Stream flow changes across North Carolina (USA) 1955-2012 with implications for environmental flow management

  • Meitzen K
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Abstract

This study examines stream flow conditions across North Carolina and makes recommendations for environmental flow guidelines to conserve and protect riverine ecosystems. Monthly stream flow percentile metrics (90th, 75th, 50th, 25th, and 10th percentiles) were compared over two time periods (1955-1980 and 1984-2012) for 63 gages distributed statewide. The results showed that stream flow changes varied spatially by flow magnitude, ecoregion, basin, and temporally by months. The greatest changes occurred with decreases to the 10th, 25th, 50th, and 75th percentiles and the least amount of change was associated with 90th percentile flows. The spring and summer months of February through August experienced the greatest flow reductions, while September, November, and December experienced magnitude increases for the 75th and 90th percentile flows. The Blue Ridge experienced the least amount of change, whereas the Piedmont and Coastal Plain have experienced much greater change. The few gages that did not show significant magnitude decreases to the 10th percentile flow were below major dams on the Neuse, Cape Fear, and Roanoke rivers. These same dammed rivers exhibited increases to the 90th percentile flows. The Tar River Basin, which is free of dams, showed opposite effects, with significant decreases to the 10th percentile flows and minimal changes to the 75th and 90th percentile flows. This study elucidates the importance of establishing different sets of environmental flow criteria that apply statewide across North Carolina. Sustainable environmental flow criteria need to be established that conserve seasonal patterns of flows, sustain low flows (from increases and decreases), and protect headwater and tributary accumulation areas from over-abstraction.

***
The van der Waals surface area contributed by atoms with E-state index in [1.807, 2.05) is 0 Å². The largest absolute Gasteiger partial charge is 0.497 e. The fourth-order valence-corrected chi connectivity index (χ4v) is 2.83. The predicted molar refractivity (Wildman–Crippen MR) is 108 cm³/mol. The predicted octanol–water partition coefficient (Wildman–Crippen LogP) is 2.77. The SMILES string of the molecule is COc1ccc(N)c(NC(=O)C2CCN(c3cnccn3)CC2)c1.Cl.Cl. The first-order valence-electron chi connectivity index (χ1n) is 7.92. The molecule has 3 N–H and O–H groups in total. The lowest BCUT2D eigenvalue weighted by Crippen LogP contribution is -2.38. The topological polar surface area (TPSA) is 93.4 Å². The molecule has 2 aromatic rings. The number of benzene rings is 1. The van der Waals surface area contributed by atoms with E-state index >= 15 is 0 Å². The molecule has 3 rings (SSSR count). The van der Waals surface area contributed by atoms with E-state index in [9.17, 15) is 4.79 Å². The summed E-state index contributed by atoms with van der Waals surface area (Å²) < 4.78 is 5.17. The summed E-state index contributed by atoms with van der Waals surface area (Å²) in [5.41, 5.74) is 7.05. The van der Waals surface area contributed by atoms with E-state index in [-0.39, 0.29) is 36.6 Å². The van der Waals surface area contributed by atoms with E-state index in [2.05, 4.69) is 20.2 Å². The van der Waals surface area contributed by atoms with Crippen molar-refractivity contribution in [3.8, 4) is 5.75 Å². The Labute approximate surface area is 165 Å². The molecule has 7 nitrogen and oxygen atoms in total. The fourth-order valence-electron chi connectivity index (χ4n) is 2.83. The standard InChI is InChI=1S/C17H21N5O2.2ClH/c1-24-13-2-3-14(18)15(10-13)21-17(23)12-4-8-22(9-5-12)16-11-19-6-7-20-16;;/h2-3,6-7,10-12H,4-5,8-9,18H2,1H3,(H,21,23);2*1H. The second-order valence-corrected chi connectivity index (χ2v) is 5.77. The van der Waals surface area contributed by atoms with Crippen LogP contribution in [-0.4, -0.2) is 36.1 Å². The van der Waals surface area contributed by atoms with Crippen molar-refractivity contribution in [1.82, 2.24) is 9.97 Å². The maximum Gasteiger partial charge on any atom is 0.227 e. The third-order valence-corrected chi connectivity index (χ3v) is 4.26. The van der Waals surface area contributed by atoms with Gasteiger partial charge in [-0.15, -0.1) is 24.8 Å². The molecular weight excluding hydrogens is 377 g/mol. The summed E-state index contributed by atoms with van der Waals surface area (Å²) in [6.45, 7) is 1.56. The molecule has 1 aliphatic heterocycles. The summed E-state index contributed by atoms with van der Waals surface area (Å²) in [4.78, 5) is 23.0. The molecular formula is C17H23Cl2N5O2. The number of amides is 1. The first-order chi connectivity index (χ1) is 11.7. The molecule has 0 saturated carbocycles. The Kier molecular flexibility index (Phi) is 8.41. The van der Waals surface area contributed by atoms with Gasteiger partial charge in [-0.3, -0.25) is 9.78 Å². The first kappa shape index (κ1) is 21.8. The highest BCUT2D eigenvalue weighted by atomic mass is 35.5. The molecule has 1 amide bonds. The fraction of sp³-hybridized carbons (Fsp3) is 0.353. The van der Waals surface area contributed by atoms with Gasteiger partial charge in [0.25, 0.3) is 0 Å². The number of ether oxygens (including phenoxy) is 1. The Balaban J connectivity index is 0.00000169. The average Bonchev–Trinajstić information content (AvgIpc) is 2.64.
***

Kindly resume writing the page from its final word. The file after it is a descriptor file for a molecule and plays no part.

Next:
Author-supplied keywords

  • South Atlantic hydrology
  • dams
  • environmental flow management
  • stream flow change metrics
  • water policy

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Authors

  • Kimberly M. Meitzen

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